Josie Andrews’ 14-minute Wannabe opens up the world of survivors who chose their career. The film makes its protagonist completely recognizable, right from its title: the lead singer of a girl band, aspiring pop star, unmistakably from the 2000s.
Jada (Margo Parker) is the natural leader of her three-member band. Though rather selfish and even flaky, she has the necessary gumption, charisma and command to take the band to success. Her bandmates, Sky (Daisy Micklich) and Bianca (Victoria Washington), know this and trust her, even when it translates to putting up with her. This is how she is introduced: late to their now-or-never audition, full of energy and even a little cocky. But she shows the same faith in Bianca and Sky as they do in her, and they go into their performance as a single unit in harmony. The music, dance and costume is exactly the early 2000s, and besides evoking a certain nostalgia, it signals the social and political climate in which these young women are aspiring to succeed. Heroin chic, the myth of post-feminism, and a rampant lack of support for women–especially in the entertainment industry.
Ensconced in this, the question of the band’s success is thrown into complete uncertainty when Jada halts mid-performance. The eyes of a man (Peter Zizzo) in the shadows of the auditorium are on her, and she tears out of there as though on fire. The camerawork changes the same halls which were earlier vibrant with colour and life into a claustrophobic labyrinth that is closing in on her.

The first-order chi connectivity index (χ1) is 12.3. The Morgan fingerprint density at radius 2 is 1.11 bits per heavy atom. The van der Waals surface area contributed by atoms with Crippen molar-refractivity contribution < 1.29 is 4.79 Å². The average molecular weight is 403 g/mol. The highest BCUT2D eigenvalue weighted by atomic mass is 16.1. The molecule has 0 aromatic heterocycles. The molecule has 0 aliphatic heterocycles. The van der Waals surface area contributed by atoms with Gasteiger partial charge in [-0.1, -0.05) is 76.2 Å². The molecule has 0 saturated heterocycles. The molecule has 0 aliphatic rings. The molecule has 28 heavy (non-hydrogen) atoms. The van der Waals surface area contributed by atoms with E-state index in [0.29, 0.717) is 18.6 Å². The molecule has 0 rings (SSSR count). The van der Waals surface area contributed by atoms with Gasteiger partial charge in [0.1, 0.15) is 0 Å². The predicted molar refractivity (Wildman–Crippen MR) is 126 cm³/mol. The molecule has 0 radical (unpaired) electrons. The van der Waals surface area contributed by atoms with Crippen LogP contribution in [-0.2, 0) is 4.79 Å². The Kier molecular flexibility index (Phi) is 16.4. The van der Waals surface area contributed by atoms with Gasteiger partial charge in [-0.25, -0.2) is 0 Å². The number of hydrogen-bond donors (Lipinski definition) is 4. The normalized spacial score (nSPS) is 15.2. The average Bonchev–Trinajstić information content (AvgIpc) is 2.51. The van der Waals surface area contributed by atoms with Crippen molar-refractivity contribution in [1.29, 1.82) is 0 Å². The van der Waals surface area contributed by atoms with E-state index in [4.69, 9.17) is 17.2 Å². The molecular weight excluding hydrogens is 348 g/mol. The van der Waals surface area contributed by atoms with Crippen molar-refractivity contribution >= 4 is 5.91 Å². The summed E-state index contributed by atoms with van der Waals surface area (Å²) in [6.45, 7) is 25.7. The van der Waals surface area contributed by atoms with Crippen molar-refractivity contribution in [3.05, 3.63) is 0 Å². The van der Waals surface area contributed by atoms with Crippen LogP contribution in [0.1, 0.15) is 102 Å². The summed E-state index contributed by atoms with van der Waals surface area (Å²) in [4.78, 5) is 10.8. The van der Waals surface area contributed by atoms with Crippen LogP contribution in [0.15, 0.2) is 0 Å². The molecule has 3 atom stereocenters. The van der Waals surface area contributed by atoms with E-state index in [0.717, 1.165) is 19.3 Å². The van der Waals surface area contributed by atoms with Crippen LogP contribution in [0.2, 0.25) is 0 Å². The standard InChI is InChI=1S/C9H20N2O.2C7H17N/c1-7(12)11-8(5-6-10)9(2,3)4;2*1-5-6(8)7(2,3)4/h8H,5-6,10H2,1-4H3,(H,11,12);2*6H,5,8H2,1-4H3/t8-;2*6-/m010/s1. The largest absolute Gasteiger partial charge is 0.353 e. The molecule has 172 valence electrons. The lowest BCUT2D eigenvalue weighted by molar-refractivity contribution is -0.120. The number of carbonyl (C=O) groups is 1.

Jada explains in between throwing up: he raped her the year before. When she goes to confront him, he does not remember. The very short scene functions to efficiently rupture the confidence that sustains her pop star persona; she is reduced to a nuisance, an essential insignificance, by his dismissal. For many survivors, it is a very familiar experience.
Back in the greenroom with Sky and Bianca, she breaks down. But Jada is not allowed her personal grief for long. The elephant in the room is the ruined audition, made worse by an offer to produce a demo by the man himself. Their career hangs in the balance. Jada knows, and so do her bandmates, that this is their only chance to make it. The incessant banging on their greenroom door–a demand that they vacate soon–only reinforces the notion of the window on their success closing.
The decision is left to Jada, not only because she is the victim and survivor, but also because there is no band without her. The film never allows the spectator to forget that the demands of their career runs counter to anything Jada might want or need to cope and move on.
It is here, where she is forced to reconsider her decision to not work with the perpetrator, that Wannabe is at its most gut-wrenching. And the most cutting as an exploration of why women in showbiz do not come forward.
Wannabe: Needs of a Survivor and a Wannabe Cannot Overlap